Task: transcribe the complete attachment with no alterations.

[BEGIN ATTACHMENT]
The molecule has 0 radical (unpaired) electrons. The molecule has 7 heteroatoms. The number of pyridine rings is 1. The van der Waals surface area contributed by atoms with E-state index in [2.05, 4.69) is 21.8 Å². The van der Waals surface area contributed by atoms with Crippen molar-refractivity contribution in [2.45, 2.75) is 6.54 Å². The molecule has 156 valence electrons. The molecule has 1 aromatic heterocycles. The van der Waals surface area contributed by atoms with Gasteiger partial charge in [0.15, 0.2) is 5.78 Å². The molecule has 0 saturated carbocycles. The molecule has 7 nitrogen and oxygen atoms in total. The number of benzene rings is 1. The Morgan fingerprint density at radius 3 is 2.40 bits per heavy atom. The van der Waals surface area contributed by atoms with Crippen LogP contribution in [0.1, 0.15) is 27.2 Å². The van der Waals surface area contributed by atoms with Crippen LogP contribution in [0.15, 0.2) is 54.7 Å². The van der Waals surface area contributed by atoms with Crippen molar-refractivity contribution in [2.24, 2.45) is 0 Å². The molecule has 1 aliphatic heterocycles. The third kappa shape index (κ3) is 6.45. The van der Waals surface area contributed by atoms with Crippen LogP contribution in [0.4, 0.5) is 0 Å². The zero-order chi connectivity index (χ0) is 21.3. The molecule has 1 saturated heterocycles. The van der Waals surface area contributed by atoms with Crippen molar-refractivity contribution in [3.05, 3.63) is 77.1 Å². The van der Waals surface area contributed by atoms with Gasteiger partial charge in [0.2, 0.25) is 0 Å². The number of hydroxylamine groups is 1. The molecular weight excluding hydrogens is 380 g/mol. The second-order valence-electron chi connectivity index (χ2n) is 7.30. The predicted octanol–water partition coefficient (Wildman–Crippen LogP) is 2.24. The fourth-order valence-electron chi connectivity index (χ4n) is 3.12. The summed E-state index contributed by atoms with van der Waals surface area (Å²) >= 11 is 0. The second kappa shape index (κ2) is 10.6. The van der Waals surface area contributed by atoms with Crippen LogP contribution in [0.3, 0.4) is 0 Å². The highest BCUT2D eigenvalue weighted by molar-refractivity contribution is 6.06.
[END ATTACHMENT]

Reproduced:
The molecule has 0 radical (unpaired) electrons. The molecule has 7 heteroatoms. The number of pyridine rings is 1. The van der Waals surface area contributed by atoms with E-state index in [2.05, 4.69) is 21.8 Å². The van der Waals surface area contributed by atoms with Crippen molar-refractivity contribution in [2.45, 2.75) is 6.54 Å². The molecule has 156 valence electrons. The molecule has 1 aromatic heterocycles. The van der Waals surface area contributed by atoms with Gasteiger partial charge in [0.15, 0.2) is 5.78 Å². The molecule has 0 saturated carbocycles. The molecule has 7 nitrogen and oxygen atoms in total. The number of benzene rings is 1. The Morgan fingerprint density at radius 3 is 2.40 bits per heavy atom. The van der Waals surface area contributed by atoms with Crippen LogP contribution in [0.1, 0.15) is 27.2 Å². The van der Waals surface area contributed by atoms with Crippen LogP contribution in [0.15, 0.2) is 54.7 Å². The van der Waals surface area contributed by atoms with Crippen molar-refractivity contribution in [2.24, 2.45) is 0 Å². The molecule has 1 aliphatic heterocycles. The third kappa shape index (κ3) is 6.45. The van der Waals surface area contributed by atoms with Crippen LogP contribution in [0.4, 0.5) is 0 Å². The zero-order chi connectivity index (χ0) is 21.3. The molecule has 1 saturated heterocycles. The van der Waals surface area contributed by atoms with Crippen molar-refractivity contribution in [3.05, 3.63) is 77.1 Å². The van der Waals surface area contributed by atoms with Gasteiger partial charge in [0.2, 0.25) is 0 Å². The number of hydroxylamine groups is 1. The molecular weight excluding hydrogens is 380 g/mol. The second-order valence-electron chi connectivity index (χ2n) is 7.30. The predicted octanol–water partition coefficient (Wildman–Crippen LogP) is 2.24. The fourth-order valence-electron chi connectivity index (χ4n) is 3.12. The summed E-state index contributed by atoms with van der Waals surface area (Å²) >= 11 is 0. The second kappa shape index (κ2) is 10.6. The van der Waals surface area contributed by atoms with Crippen LogP contribution in [0.3, 0.4) is 0 Å². The highest BCUT2D eigenvalue weighted by molar-refractivity contribution is 6.06.